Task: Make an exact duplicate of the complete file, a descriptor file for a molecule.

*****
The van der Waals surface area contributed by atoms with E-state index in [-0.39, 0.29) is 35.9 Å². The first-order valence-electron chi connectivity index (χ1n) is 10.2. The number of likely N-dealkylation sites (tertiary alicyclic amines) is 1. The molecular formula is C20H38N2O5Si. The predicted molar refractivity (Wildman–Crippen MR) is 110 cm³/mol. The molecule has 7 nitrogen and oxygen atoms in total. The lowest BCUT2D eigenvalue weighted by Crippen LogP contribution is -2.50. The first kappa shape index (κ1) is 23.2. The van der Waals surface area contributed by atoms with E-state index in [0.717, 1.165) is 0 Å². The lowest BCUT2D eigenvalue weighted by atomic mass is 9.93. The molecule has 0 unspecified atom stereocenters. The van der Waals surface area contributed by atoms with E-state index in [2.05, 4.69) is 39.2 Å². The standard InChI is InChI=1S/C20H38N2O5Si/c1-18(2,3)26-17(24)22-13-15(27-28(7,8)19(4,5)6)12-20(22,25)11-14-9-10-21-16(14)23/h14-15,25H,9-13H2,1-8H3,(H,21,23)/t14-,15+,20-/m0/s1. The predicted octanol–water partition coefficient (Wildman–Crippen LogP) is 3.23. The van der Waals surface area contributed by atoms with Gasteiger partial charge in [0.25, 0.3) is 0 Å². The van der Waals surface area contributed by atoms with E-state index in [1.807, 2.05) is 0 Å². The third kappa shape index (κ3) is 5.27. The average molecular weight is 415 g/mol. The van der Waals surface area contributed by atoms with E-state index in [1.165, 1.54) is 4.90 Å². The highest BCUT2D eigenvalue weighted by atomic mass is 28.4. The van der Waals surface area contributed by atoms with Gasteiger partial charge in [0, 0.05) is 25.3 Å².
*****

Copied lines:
The van der Waals surface area contributed by atoms with E-state index in [-0.39, 0.29) is 35.9 Å². The first-order valence-electron chi connectivity index (χ1n) is 10.2. The number of likely N-dealkylation sites (tertiary alicyclic amines) is 1. The molecular formula is C20H38N2O5Si. The predicted molar refractivity (Wildman–Crippen MR) is 110 cm³/mol. The molecule has 7 nitrogen and oxygen atoms in total. The lowest BCUT2D eigenvalue weighted by Crippen LogP contribution is -2.50. The first kappa shape index (κ1) is 23.2. The van der Waals surface area contributed by atoms with E-state index in [0.717, 1.165) is 0 Å². The lowest BCUT2D eigenvalue weighted by atomic mass is 9.93. The molecule has 0 unspecified atom stereocenters. The van der Waals surface area contributed by atoms with E-state index in [2.05, 4.69) is 39.2 Å². The standard InChI is InChI=1S/C20H38N2O5Si/c1-18(2,3)26-17(24)22-13-15(27-28(7,8)19(4,5)6)12-20(22,25)11-14-9-10-21-16(14)23/h14-15,25H,9-13H2,1-8H3,(H,21,23)/t14-,15+,20-/m0/s1. The predicted octanol–water partition coefficient (Wildman–Crippen LogP) is 3.23. The van der Waals surface area contributed by atoms with Gasteiger partial charge in [0.25, 0.3) is 0 Å². The van der Waals surface area contributed by atoms with E-state index in [1.807, 2.05) is 0 Å². The third kappa shape index (κ3) is 5.27. The average molecular weight is 415 g/mol. The van der Waals surface area contributed by atoms with E-state index in [1.165, 1.54) is 4.90 Å². The highest BCUT2D eigenvalue weighted by atomic mass is 28.4. The van der Waals surface area contributed by atoms with Gasteiger partial charge in [0, 0.05) is 25.3 Å².